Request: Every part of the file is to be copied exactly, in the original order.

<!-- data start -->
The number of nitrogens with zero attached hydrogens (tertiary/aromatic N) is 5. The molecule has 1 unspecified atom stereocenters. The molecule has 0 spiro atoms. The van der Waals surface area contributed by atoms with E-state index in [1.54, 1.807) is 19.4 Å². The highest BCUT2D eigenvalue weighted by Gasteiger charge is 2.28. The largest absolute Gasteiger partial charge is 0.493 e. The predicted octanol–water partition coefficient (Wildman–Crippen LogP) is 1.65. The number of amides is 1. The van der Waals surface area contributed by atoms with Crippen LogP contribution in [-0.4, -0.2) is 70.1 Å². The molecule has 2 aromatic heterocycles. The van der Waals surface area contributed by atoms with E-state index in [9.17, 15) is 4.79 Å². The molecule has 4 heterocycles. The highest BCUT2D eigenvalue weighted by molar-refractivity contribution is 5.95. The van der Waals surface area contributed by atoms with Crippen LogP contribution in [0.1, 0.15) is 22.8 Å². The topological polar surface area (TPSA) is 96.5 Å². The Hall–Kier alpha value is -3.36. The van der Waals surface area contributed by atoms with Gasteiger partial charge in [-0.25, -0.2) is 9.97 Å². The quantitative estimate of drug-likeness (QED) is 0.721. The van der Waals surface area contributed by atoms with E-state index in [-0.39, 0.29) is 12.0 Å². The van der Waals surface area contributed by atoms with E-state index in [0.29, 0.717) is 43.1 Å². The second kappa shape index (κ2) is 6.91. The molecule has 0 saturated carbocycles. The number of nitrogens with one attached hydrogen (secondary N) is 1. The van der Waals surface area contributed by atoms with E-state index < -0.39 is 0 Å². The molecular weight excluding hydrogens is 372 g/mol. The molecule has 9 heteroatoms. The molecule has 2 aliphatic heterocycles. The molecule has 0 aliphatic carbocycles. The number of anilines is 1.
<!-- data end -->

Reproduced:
The number of nitrogens with zero attached hydrogens (tertiary/aromatic N) is 5. The molecule has 1 unspecified atom stereocenters. The molecule has 0 spiro atoms. The van der Waals surface area contributed by atoms with E-state index in [1.54, 1.807) is 19.4 Å². The highest BCUT2D eigenvalue weighted by Gasteiger charge is 2.28. The largest absolute Gasteiger partial charge is 0.493 e. The predicted octanol–water partition coefficient (Wildman–Crippen LogP) is 1.65. The number of amides is 1. The van der Waals surface area contributed by atoms with Crippen LogP contribution in [-0.4, -0.2) is 70.1 Å². The molecule has 2 aromatic heterocycles. The van der Waals surface area contributed by atoms with E-state index in [9.17, 15) is 4.79 Å². The molecule has 4 heterocycles. The highest BCUT2D eigenvalue weighted by molar-refractivity contribution is 5.95. The van der Waals surface area contributed by atoms with Crippen LogP contribution in [0.1, 0.15) is 22.8 Å². The topological polar surface area (TPSA) is 96.5 Å². The Hall–Kier alpha value is -3.36. The van der Waals surface area contributed by atoms with Gasteiger partial charge in [-0.25, -0.2) is 9.97 Å². The quantitative estimate of drug-likeness (QED) is 0.721. The van der Waals surface area contributed by atoms with E-state index in [-0.39, 0.29) is 12.0 Å². The van der Waals surface area contributed by atoms with E-state index in [0.29, 0.717) is 43.1 Å². The second kappa shape index (κ2) is 6.91. The molecule has 0 saturated carbocycles. The number of nitrogens with one attached hydrogen (secondary N) is 1. The van der Waals surface area contributed by atoms with E-state index < -0.39 is 0 Å². The molecular weight excluding hydrogens is 372 g/mol. The molecule has 9 heteroatoms. The molecule has 2 aliphatic heterocycles. The molecule has 0 aliphatic carbocycles. The number of anilines is 1.